and spiritually. The first thing that connects man with nature is commodity. Commodity connects man with nature because it is nature which provides to man. The entire human race depends on nature to provide their basic needs and nature in its wisdom provides man with the necessities that he needs to survive. “All parts [of nature],” says Emerson, “incessantly work into each other’s hands for the profit of man” (3). From the wind to the animal, every thing in nature works with each other for the benefit and profit and man. Nature does not provide man with its commodities just to keep man alive, but Emerson suggests there is more than just the survival of man that nature has in mind. Emerson declares “A man is fed, not that he may be fed, but that he may work” (4). This statement reveals Emerson feels that nature gives man the food that he needs so that he has enough energy to go about his daily chores. It is in this way that man is connected to nature through commodity. Man gets the food he needs from nature and in return he is able to work to improve nature and gain money to provide for him. Just as commodity provides man with his temporal needs, with beauty, as Emerson puts it, “A nobler want of man is served by nature” (Emerson 4). This want is served by the eye of man which sees through the use of light. Light, according to Emerson, makes beauty that is seen through the eye. Emerson writes, “There is no object so foul that intense light will not make beautiful” (Emerson 4). He even goes on as far to say that “Even the corpse has its own beauty” (Emerson 4). Everything in nature has beauty all man needs to recognize this beauty is light. In another part of his essay he makes this comment about beauty “Beauty, in its largest and profoundest sense, is one expression for the universe” (Emerson 7).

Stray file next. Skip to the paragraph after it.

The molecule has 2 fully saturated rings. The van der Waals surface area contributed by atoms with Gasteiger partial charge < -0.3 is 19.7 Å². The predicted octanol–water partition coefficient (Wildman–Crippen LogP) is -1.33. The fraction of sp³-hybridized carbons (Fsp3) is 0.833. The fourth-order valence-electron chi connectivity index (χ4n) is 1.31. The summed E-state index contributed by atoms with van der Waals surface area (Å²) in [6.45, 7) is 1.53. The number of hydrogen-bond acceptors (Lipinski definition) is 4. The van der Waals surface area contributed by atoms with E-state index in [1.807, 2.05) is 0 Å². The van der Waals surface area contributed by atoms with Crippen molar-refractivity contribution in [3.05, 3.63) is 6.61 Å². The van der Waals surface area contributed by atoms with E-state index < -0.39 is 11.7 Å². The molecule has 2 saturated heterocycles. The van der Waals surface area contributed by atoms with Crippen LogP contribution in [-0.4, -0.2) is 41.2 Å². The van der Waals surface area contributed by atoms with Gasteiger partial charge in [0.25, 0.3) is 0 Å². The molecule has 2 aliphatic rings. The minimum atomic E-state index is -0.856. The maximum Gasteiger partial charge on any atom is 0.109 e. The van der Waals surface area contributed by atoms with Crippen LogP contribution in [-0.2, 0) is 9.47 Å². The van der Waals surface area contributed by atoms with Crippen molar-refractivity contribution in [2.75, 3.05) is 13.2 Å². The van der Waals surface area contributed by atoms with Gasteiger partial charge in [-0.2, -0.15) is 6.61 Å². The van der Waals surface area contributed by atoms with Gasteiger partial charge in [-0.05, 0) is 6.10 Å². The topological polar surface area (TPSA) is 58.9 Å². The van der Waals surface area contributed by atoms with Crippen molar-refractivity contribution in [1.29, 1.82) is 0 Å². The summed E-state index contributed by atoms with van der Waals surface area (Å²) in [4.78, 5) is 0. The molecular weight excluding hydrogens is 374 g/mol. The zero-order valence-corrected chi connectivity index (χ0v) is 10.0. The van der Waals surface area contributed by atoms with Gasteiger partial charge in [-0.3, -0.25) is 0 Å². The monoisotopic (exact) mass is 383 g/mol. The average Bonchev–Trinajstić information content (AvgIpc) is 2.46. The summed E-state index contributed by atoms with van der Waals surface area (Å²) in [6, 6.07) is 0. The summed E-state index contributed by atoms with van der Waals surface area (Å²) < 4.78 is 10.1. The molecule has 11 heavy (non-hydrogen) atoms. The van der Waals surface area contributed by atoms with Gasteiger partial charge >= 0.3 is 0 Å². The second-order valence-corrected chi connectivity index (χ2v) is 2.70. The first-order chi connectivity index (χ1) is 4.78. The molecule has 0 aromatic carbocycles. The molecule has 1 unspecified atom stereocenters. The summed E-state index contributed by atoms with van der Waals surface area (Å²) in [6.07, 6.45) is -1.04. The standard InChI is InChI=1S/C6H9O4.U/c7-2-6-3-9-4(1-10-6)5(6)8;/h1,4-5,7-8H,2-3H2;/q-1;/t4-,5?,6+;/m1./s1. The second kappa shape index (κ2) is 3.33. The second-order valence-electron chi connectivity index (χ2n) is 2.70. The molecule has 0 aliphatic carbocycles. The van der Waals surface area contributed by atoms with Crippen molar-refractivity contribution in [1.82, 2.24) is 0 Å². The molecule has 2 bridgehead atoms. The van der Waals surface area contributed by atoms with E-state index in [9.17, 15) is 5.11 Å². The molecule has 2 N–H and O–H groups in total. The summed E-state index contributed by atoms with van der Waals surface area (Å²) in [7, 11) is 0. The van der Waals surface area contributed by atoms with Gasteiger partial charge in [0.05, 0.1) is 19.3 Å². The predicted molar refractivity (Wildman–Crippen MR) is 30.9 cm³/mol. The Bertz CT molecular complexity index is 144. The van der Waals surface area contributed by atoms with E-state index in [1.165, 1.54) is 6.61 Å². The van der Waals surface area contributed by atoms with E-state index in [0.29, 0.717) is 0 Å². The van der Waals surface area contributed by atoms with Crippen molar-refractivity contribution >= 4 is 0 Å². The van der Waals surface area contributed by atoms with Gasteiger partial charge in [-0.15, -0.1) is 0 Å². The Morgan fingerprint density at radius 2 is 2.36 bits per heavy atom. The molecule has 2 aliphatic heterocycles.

Paxton Emerson says that there are three ways in which beauty connects man with nature. The